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Randomised controlled trial
Web-based screening and brief motivational intervention reduces alcohol use in heavy-drinking undergraduates at up to 6 months
  1. John T P Hustad1,
  2. Brian Borsari2
  1. 1Penn State College of Medicine, Hershey, Pennsylvania, USA
  2. 2Providence VA Medical Center and Brown University, Providence, Rhode Island, USA
  1. Correspondence to John T P Hustad
    Penn State College of Medicine, Department of Medicine, HO34, 500 University Drive, PO Box 850, Hershey, PA 17033, USA; jhustad{at}hmc.psu.edu

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College students are a high-risk population for hazardous alcohol use and alcohol-related consequences, and it is estimated that 18% meet criteria for an alcohol use disorder.1 Despite the severity of heavy drinking in college, there are strikingly few published efforts to provide an intervention to an entire campus because of the substantial administrative burden. However, using the internet to conduct brief screening and intervention makes it possible to reach more students with minimal effort.

This study investigated the effectiveness of a personalised normative feedback (PNF) for high-risk college student drinkers in Australia. PNF interventions are promising because they are brief (<15 min) and cost-effective, and previous research suggests that PNF is as effective as brief motivational interviewing,2 the current gold standard for alcohol interventions. The use of the PNF intervention in this study is described as “proactive”, which implies that students received the intervention before they were suffering ill effects from their alcohol use. However, because participants in this study were already drinking heavily and experiencing consequences, the use of PNF in this study may be best referred to as an indicated intervention. In this well-designed and well-implemented randomised controlled trial, the authors investigated the effectiveness of PNF by comparing the control group with the intervention group (intent to treat). Students in both groups completed follow-up assessments at 1 and 6 months, but only students in the intervention group had access to their PNF after the baseline and 1-month assessments. This study is highly innovative because the authors demonstrated the feasibility of delivering PNF to an entire population of college students. In addition, the authors graciously provide free access to their PNF intervention (http://lamp.health.curtin.edu.au/thrive/baselinetest.php). Findings indicated that students in the intervention group reported lower levels of alcohol use than those in the control group at both follow-ups, but there were no significant group differences for alcohol-related consequences across follow-ups.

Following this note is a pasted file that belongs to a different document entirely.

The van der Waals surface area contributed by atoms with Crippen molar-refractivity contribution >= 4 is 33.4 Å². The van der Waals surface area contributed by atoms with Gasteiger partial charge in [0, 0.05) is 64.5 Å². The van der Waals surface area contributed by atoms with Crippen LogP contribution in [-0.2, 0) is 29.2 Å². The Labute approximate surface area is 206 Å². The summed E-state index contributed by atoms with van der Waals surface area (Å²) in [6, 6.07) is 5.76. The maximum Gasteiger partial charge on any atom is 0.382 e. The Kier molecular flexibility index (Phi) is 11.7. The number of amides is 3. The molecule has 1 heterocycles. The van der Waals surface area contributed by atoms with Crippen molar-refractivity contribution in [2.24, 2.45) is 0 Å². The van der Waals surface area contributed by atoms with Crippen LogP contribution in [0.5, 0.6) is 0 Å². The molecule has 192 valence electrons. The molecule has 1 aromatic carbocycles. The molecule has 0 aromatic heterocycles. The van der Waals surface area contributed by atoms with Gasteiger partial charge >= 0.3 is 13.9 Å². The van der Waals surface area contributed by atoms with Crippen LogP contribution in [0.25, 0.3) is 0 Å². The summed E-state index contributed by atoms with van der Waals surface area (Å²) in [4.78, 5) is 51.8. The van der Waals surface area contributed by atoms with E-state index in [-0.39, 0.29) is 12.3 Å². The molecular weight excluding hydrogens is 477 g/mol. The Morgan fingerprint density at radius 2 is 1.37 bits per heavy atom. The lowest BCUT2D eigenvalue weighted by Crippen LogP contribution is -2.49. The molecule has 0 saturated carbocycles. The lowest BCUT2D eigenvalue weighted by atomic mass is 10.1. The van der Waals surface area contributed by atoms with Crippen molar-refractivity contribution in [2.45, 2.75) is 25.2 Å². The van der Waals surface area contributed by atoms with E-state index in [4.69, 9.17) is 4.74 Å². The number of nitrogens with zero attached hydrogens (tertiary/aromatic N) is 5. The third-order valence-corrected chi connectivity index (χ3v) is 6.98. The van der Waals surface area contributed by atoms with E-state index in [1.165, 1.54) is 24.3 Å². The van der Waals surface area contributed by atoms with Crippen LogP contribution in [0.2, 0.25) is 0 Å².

Results from this study are consistent with previous research on PNF interventions for incoming,3 first-year4 and high-risk students.5 Namely, there appears to be a reduction in alcohol use but not the consequences following a PNF intervention. Why is this the case? Limitations of this study acknowledged by the authors include the reliance on self-report data and high levels of attrition (22% at 1 month and 35% at 6 months). However, it is unclear why students would intentionally under-report drinking and not consequences. Furthermore, there is little evidence that college students intentionally misrepresent their use.6 In addition, students who received PNF were already experiencing problems from use; if response bias had been present, wouldn’t they have under-reported their problems? There is no evidence in this study, or precedent, for participants over-reporting their problems intentionally (especially in conjunction with lower reported drinking). Therefore, it appears that reducing alcohol-related problems in college students remains a challenge.

Although reducing the frequency and quantity of alcohol use is a satisfactory outcome of PNF, how can we facilitate a reduction in drinking-related problems? Could the answer be linked to the timing of the intervention, the potential benefit of receiving additional PNF over time (booster sessions), whether these outcomes positively affect the campus or community, the mechanisms of change and the active ingredients of the PNF? Along these lines, because PNF failed to reduce alcohol-related problems, it is recommended that high-risk students who continue to experience clinically significant alcohol problems receive additional, more intensive intervention (eg, brief motivational interventions) consistent with stepped care.7 Given the ease of delivering this low-cost intervention, failure to provide an effective intervention such as PNF to high-risk college students is no longer an option for practitioners and college administrators.

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Footnotes

  • Competing interests None.

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